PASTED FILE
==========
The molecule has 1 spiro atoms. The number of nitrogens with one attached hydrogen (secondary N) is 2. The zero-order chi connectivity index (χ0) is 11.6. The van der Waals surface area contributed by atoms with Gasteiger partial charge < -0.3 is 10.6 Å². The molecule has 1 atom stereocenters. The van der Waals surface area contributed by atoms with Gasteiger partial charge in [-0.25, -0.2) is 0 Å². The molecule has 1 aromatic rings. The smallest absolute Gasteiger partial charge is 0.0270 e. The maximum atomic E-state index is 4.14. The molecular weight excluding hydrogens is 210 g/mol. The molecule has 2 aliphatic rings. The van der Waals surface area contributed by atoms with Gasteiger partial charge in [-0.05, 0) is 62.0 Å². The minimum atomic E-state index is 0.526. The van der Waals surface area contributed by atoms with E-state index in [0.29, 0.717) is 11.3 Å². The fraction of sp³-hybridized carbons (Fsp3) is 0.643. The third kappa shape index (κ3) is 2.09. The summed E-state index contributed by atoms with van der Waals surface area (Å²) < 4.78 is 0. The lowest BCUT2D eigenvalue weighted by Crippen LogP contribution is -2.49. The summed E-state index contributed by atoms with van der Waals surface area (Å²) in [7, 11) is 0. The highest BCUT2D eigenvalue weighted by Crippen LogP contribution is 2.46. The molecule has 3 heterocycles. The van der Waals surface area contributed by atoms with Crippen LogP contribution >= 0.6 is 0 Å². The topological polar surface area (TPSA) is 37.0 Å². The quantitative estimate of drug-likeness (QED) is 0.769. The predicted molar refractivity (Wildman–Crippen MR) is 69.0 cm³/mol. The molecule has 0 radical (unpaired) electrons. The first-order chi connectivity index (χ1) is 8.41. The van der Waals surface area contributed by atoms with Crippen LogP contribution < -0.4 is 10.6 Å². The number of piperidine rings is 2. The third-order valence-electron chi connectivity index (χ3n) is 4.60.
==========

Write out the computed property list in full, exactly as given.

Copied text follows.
The molecule has 1 spiro atoms. The number of nitrogens with one attached hydrogen (secondary N) is 2. The zero-order chi connectivity index (χ0) is 11.6. The van der Waals surface area contributed by atoms with Gasteiger partial charge < -0.3 is 10.6 Å². The molecule has 1 atom stereocenters. The van der Waals surface area contributed by atoms with Gasteiger partial charge in [-0.25, -0.2) is 0 Å². The molecule has 1 aromatic rings. The smallest absolute Gasteiger partial charge is 0.0270 e. The maximum atomic E-state index is 4.14. The molecular weight excluding hydrogens is 210 g/mol. The molecule has 2 aliphatic rings. The van der Waals surface area contributed by atoms with Gasteiger partial charge in [-0.05, 0) is 62.0 Å². The minimum atomic E-state index is 0.526. The van der Waals surface area contributed by atoms with E-state index in [0.29, 0.717) is 11.3 Å². The fraction of sp³-hybridized carbons (Fsp3) is 0.643. The third kappa shape index (κ3) is 2.09. The summed E-state index contributed by atoms with van der Waals surface area (Å²) < 4.78 is 0. The lowest BCUT2D eigenvalue weighted by Crippen LogP contribution is -2.49. The summed E-state index contributed by atoms with van der Waals surface area (Å²) in [7, 11) is 0. The highest BCUT2D eigenvalue weighted by Crippen LogP contribution is 2.46. The molecule has 3 heterocycles. The van der Waals surface area contributed by atoms with Crippen LogP contribution >= 0.6 is 0 Å². The topological polar surface area (TPSA) is 37.0 Å². The quantitative estimate of drug-likeness (QED) is 0.769. The predicted molar refractivity (Wildman–Crippen MR) is 69.0 cm³/mol. The molecule has 0 radical (unpaired) electrons. The first-order chi connectivity index (χ1) is 8.41. The van der Waals surface area contributed by atoms with Crippen LogP contribution < -0.4 is 10.6 Å². The number of piperidine rings is 2. The third-order valence-electron chi connectivity index (χ3n) is 4.60.